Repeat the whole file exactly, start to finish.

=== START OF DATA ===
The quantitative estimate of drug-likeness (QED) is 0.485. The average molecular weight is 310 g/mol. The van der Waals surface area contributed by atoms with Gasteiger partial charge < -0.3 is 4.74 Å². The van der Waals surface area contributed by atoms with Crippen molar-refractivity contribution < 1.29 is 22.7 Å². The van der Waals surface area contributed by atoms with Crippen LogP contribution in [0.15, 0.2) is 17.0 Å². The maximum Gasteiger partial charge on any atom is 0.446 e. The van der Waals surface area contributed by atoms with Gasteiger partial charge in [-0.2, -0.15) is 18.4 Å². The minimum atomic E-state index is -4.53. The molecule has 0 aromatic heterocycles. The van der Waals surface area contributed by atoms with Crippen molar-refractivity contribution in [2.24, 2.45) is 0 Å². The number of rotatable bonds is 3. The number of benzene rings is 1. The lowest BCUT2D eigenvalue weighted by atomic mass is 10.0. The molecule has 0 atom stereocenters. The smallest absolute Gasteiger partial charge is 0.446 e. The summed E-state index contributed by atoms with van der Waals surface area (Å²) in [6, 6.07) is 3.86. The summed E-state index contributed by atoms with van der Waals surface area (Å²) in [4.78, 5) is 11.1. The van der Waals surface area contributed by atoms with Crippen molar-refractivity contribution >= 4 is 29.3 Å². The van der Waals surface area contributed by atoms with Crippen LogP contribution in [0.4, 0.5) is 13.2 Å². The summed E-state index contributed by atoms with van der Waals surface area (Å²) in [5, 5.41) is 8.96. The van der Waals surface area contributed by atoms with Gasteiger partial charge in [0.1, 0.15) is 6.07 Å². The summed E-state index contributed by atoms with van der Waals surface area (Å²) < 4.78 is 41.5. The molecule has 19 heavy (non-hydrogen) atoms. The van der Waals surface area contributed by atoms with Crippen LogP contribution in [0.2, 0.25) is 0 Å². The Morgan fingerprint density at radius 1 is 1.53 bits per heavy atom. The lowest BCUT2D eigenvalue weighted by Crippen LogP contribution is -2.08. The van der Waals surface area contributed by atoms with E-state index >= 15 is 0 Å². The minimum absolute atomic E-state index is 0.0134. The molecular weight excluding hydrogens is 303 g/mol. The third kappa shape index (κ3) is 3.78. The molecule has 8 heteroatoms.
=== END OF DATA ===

The quantitative estimate of drug-likeness (QED) is 0.485. The average molecular weight is 310 g/mol. The van der Waals surface area contributed by atoms with Gasteiger partial charge < -0.3 is 4.74 Å². The van der Waals surface area contributed by atoms with Crippen molar-refractivity contribution < 1.29 is 22.7 Å². The van der Waals surface area contributed by atoms with Crippen LogP contribution in [0.15, 0.2) is 17.0 Å². The maximum Gasteiger partial charge on any atom is 0.446 e. The van der Waals surface area contributed by atoms with Gasteiger partial charge in [-0.2, -0.15) is 18.4 Å². The minimum atomic E-state index is -4.53. The molecule has 0 aromatic heterocycles. The van der Waals surface area contributed by atoms with Crippen molar-refractivity contribution in [2.24, 2.45) is 0 Å². The number of rotatable bonds is 3. The number of benzene rings is 1. The lowest BCUT2D eigenvalue weighted by atomic mass is 10.0. The molecule has 0 atom stereocenters. The smallest absolute Gasteiger partial charge is 0.446 e. The summed E-state index contributed by atoms with van der Waals surface area (Å²) in [6, 6.07) is 3.86. The summed E-state index contributed by atoms with van der Waals surface area (Å²) in [4.78, 5) is 11.1. The van der Waals surface area contributed by atoms with Crippen molar-refractivity contribution >= 4 is 29.3 Å². The van der Waals surface area contributed by atoms with Crippen LogP contribution in [0.4, 0.5) is 13.2 Å². The summed E-state index contributed by atoms with van der Waals surface area (Å²) in [5, 5.41) is 8.96. The van der Waals surface area contributed by atoms with Gasteiger partial charge in [0.1, 0.15) is 6.07 Å². The summed E-state index contributed by atoms with van der Waals surface area (Å²) < 4.78 is 41.5. The molecule has 19 heavy (non-hydrogen) atoms. The van der Waals surface area contributed by atoms with Crippen LogP contribution in [0.2, 0.25) is 0 Å². The Morgan fingerprint density at radius 1 is 1.53 bits per heavy atom. The lowest BCUT2D eigenvalue weighted by Crippen LogP contribution is -2.08. The van der Waals surface area contributed by atoms with E-state index >= 15 is 0 Å². The minimum absolute atomic E-state index is 0.0134. The molecular weight excluding hydrogens is 303 g/mol. The third kappa shape index (κ3) is 3.78. The molecule has 8 heteroatoms.